Mountain News 

Aspen’s mayor candidates entertaining

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The community has accepted $9.5 million in grants over the years, said Craig Sparks, an FAA official from the Denver office. And in doing so, it made a commitment to keep the airport open. “This obligation runs in perpetuity,” he added.

Reached later by a reporter, Sparks softened his stance a bit, saying that it’s possible the city could repay the money to get off the hook.

Why are airports, like diamonds, forever? Sparks told the newspaper that congressmen don’t like to see airports closed. “We want you to look at ways to keep the airport open and increase revenue,” he said.

 

Anal retentiveness urged

BRECKENRIDGE, Colo. – Among the more popular trails in Summit County is the old railroad grade to Boreas Pass, which begins several miles outside of Breckenridge. Snowmobilers, skiers, and snowshoers use it, as do people just out for a stroll with their dogs.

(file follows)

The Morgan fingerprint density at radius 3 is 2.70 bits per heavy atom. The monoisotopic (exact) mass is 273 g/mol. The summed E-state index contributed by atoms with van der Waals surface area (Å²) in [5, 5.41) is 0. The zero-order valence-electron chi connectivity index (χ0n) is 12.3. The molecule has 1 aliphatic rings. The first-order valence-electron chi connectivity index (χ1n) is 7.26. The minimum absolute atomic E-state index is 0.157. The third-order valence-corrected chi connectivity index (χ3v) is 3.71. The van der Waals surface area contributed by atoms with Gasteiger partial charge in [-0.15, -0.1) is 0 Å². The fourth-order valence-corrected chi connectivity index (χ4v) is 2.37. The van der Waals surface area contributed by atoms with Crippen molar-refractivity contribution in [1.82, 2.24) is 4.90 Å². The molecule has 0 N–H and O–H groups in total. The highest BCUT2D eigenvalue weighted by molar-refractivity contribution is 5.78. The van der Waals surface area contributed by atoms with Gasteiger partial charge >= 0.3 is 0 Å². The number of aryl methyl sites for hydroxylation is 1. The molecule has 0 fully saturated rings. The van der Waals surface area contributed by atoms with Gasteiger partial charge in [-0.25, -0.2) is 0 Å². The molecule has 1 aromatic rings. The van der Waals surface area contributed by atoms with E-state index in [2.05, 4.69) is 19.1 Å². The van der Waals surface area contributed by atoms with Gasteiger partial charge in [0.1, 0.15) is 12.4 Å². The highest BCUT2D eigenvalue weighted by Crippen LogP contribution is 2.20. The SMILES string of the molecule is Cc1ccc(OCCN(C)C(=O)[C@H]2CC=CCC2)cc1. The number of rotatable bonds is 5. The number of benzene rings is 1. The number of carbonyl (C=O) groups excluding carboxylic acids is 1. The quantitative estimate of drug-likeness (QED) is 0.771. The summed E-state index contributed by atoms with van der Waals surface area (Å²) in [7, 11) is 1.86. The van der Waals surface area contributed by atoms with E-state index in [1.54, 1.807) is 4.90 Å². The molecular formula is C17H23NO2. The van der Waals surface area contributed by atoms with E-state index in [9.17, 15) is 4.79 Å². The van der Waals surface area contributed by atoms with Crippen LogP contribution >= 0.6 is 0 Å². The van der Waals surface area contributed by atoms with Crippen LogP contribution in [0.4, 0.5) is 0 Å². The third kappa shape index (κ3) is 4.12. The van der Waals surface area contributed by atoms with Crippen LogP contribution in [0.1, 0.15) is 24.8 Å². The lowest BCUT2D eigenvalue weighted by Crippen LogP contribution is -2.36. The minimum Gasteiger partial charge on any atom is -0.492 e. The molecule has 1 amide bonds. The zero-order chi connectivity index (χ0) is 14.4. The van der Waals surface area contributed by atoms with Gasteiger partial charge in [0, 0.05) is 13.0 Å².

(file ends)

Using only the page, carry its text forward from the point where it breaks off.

But dog poop so badly clutters the road that people have to watch their step, writes Vera “Gromova” Gesse in a letter published in the Summit Daily News. “It reminded me of a lab at the veterinary clinic,” she reported after a recent trip.

Given the proclivity of local residents to have dogs, she figures the tourists are not to blame in this case. She advises either greater anal retentiveness or a sort of pay-in-lieu: a donation to the local animal shelter.

 

Ground-floor offices banned

TRUCKEE, Calif. – Truckee is on its way to banning new real estate and other offices on the ground floor of its central business district, called Commercial Row. Banned are businesses that are not retail, restaurants or bars. Existing non-conforming uses are to be allowed to continue.

A temporary ban was first adopted last fall by town authorities. The Sierra Sun reports no large opposition to the permanent ban.

Vail banned ground-floor offices in 1973. Aspen and Steamboat Springs have followed suit in the last few years. Crested Butte adopted such a ban, but then withdrew it, and Park City twice considered such a ban but rejected it. Telluride is still talking about it.

 

Costco swells town treasury

GYPSUM, Colo. – The treasury of Gypsum, an erstwhile blue-collar community located 37 miles down-valley from Vail, is positively bulging owing to tax collections from a new Costco.

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